Why is it (in detail) that the more coils you add to an electromagnet, the stronger its magnetic field is?
If I go into detail, I will soon reach a point at which I can't do the math! But the answer to your question is simpler than you might think. First, picture the straight piece of wire that your magnet is made of before it's wrapped up in coils. Now, if you run a current through it, is it a magnet? The answer is "Yes." This is because (repeat after me): any electric charge in motion creates a magnetic field. The magnetic field lines run in concentric circles around the wire (the "direction" of the field follows the "right hand rule"). You can verify this by connecting a length of wire to a small battery, and placing a compass near the wire. The amount of magnetic field generated by the wire can be calculated if you know the length of wire and current. Now if you coil this wire around a core (let's assume you have a straight, "solenoid" magnet), you are reshaping the direction of the field lines (as well as "concentrating" them into a smaller size). Let's say you use 2 cm of wire for each turn. Depending on the thickness of the wire, you might be able to get a meter of wire wrapped in a single layer along a core only a few centimeters long. With each turn, you add the magnetic force associated with 2 cm "worth" of the straight wire. And you are coiling it such that the lines of magnetic force are parallel and pointing in the same direction. You can add more coils on top of the first row, and this just adds more field strength. In technical terms, every coil of wire increases the "magnetic flux density" (strength) of your magnet. The magnetic field on the outside of the coil resembles a bar magnet. Again, the right hand rule can be applied to determine the North pole: if you hold the coil in your right hand, and the current flow is in the direction your fingers are pointing, the North pole is the end where your thumb is.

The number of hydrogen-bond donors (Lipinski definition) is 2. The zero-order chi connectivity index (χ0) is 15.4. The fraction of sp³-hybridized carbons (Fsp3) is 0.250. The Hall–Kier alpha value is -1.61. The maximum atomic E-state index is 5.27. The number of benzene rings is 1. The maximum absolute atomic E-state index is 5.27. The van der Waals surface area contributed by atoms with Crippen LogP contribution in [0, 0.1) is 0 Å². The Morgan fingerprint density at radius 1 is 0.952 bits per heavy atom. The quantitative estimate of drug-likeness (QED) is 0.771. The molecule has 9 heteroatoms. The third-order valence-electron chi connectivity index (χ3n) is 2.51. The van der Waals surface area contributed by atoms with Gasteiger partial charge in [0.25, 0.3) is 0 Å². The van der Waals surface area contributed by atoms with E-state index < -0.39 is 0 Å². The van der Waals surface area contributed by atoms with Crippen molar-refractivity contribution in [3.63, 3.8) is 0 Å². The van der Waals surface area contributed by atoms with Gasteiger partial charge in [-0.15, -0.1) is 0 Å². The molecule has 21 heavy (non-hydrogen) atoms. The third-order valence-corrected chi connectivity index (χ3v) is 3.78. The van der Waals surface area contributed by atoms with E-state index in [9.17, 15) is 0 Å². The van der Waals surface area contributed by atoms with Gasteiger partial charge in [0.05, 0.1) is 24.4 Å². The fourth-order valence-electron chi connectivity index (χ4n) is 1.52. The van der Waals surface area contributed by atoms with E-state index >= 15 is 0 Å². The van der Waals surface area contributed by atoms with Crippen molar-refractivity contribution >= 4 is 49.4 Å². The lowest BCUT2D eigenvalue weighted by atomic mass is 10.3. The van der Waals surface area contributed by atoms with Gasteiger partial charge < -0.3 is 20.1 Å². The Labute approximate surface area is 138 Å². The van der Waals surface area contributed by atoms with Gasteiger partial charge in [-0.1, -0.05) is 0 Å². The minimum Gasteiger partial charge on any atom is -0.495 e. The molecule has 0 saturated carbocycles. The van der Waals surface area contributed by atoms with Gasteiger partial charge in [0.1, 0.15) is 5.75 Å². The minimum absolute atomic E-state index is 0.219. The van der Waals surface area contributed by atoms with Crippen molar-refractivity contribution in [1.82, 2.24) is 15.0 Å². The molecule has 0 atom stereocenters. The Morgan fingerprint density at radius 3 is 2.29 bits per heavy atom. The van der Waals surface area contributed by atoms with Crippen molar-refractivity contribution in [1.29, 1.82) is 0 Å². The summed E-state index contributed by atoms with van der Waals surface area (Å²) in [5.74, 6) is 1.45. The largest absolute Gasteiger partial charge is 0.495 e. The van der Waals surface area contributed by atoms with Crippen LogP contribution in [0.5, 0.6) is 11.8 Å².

Keith Welch, Radialogical Controls Group (Other answers by Keith Welch)